A final thing to consider is that locals() incurs a small bit of overhead, because when you call it, Python has to create the dictionary dynamically. If you specify the context dictionary manually, you avoid this overhead.

Subdirectories in get_template()

It can get unwieldy to store all of your templates in a single directory. You might like to store templates in subdirectories of your template directory, and that’s fine. In fact, we recommend doing so; some more advanced Django features (such as the generic views system, which we cover in Chapter 9) expect this template layout as a default convention.

Storing templates in subdirectories of your template directory is easy. In your calls to get_template(), just include the subdirectory name and a slash before the template name, like so:

t = get_template('dateapp/current_datetime.html')

Because render_to_response() is a small wrapper around get_template(), you can do the same thing with the first argument to render_to_response().

There’s no limit to the depth of your subdirectory tree. Feel free to use as many as you like.


Windows users, be sure to use forward slashes rather than backslashes. get_template() assumes a Unix-style file name designation.

The include Template Tag

Now that we’ve covered the template-loading mechanism, we can introduce a built-in template tag that takes advantage of it: {% include %}. This tag allows you to include the contents of another template. The argument to the tag should be the name of the template to include, and the template name can be either a variable or a hard-coded (quoted) string, in either single or double quotes. Anytime you have the same code in multiple templates, consider using an {% include %} to remove the duplication.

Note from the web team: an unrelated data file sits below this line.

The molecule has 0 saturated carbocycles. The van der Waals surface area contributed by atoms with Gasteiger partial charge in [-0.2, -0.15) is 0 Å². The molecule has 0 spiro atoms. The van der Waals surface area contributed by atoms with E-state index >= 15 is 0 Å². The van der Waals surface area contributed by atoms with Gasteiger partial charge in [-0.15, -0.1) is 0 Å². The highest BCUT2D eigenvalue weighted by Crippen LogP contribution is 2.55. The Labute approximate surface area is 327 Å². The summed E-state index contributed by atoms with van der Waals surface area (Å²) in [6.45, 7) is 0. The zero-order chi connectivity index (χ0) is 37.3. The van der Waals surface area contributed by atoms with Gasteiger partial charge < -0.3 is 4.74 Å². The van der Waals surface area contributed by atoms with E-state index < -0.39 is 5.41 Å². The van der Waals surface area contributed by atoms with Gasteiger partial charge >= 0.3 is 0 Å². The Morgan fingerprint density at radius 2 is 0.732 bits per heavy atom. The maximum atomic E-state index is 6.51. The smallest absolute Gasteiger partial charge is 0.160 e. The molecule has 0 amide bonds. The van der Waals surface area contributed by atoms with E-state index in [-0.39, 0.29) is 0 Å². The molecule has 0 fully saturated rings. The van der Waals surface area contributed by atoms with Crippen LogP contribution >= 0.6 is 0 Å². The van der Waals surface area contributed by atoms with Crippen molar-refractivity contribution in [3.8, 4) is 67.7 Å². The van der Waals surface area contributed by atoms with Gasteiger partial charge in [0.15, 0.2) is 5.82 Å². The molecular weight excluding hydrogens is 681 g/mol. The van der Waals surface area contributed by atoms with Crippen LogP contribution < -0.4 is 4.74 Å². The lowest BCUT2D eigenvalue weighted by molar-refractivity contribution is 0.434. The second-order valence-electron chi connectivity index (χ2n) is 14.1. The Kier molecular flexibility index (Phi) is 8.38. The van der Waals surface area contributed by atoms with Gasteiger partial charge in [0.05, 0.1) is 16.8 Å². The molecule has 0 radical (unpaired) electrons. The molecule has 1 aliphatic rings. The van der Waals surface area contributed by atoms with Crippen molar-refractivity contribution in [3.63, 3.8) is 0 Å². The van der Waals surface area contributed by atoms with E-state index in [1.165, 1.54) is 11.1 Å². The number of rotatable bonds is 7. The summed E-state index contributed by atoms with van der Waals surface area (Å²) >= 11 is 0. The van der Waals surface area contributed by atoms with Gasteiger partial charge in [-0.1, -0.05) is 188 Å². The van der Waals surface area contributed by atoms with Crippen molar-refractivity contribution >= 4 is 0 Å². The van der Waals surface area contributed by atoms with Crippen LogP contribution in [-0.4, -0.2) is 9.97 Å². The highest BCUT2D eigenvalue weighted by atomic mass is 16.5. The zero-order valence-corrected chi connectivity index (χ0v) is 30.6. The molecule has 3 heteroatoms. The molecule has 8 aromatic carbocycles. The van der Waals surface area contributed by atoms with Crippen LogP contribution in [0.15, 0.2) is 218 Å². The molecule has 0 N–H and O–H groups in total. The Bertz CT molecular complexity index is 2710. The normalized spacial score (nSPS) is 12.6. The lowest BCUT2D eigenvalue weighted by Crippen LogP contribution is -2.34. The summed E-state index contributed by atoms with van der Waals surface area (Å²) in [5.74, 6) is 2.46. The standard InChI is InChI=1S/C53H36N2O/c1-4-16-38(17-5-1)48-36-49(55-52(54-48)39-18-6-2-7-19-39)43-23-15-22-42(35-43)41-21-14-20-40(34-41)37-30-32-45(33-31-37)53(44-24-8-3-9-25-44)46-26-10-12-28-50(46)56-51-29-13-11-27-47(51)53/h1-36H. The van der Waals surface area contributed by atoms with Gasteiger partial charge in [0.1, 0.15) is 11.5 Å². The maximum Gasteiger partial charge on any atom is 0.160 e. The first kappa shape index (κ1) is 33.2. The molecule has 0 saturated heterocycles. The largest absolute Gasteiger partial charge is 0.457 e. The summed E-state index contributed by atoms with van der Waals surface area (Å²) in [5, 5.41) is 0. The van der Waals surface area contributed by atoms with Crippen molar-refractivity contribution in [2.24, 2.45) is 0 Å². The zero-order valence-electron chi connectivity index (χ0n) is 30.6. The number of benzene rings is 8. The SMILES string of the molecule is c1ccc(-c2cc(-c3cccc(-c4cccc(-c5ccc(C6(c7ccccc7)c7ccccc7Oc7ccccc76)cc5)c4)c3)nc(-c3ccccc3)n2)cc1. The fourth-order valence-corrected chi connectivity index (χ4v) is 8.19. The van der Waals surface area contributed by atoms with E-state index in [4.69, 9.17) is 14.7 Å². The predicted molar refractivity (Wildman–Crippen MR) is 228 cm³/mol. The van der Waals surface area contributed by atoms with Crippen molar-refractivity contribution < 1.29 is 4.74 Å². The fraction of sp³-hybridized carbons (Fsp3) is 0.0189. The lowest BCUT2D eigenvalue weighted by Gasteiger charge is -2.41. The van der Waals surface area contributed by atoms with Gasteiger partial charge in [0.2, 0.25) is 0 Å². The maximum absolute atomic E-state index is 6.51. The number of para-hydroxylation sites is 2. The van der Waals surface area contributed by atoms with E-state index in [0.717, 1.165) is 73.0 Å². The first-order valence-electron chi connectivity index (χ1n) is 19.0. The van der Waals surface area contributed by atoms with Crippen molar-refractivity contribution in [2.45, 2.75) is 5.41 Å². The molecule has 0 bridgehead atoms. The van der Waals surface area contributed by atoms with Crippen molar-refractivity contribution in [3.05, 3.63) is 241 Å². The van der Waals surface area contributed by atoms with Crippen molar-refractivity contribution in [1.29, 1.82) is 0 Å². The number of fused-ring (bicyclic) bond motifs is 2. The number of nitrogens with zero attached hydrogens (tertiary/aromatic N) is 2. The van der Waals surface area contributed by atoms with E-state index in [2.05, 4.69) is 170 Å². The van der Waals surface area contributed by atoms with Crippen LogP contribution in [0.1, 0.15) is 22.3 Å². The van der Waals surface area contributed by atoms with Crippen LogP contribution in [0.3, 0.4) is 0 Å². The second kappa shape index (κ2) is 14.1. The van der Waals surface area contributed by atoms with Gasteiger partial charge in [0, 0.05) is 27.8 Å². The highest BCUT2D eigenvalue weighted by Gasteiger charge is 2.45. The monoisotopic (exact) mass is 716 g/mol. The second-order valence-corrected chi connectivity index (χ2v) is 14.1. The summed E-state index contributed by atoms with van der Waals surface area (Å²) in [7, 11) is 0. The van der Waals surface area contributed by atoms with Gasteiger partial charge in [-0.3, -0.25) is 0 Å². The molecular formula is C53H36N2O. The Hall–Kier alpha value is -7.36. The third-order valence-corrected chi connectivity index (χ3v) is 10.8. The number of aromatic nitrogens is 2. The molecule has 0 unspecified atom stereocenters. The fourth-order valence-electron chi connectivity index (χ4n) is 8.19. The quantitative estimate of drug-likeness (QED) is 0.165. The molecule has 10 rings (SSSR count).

These two examples include the contents of the template nav.html. The examples are equivalent and illustrate that either single or double quotes are allowed:

{% include 'nav.html' %}
{% include "nav.html" %}

This example includes the contents of the template includes/nav.html:

{% include 'includes/nav.html' %}

This example includes the contents of the template whose name is contained in the variable template_name:

{% include template_name %}

As in get_template(), the file name of the template is determined by adding the template directory from TEMPLATE_DIRS to the requested template name.

Included templates are evaluated with the context of the template that’s including them.

If a template with the given name isn’t found, Django will do one of two things:

  • If DEBUG is set to True, you’ll see the TemplateDoesNotExist exception on a Django error page.
  • If DEBUG is set to False, the tag will fail silently, displaying nothing in the place of the tag.

Template Inheritance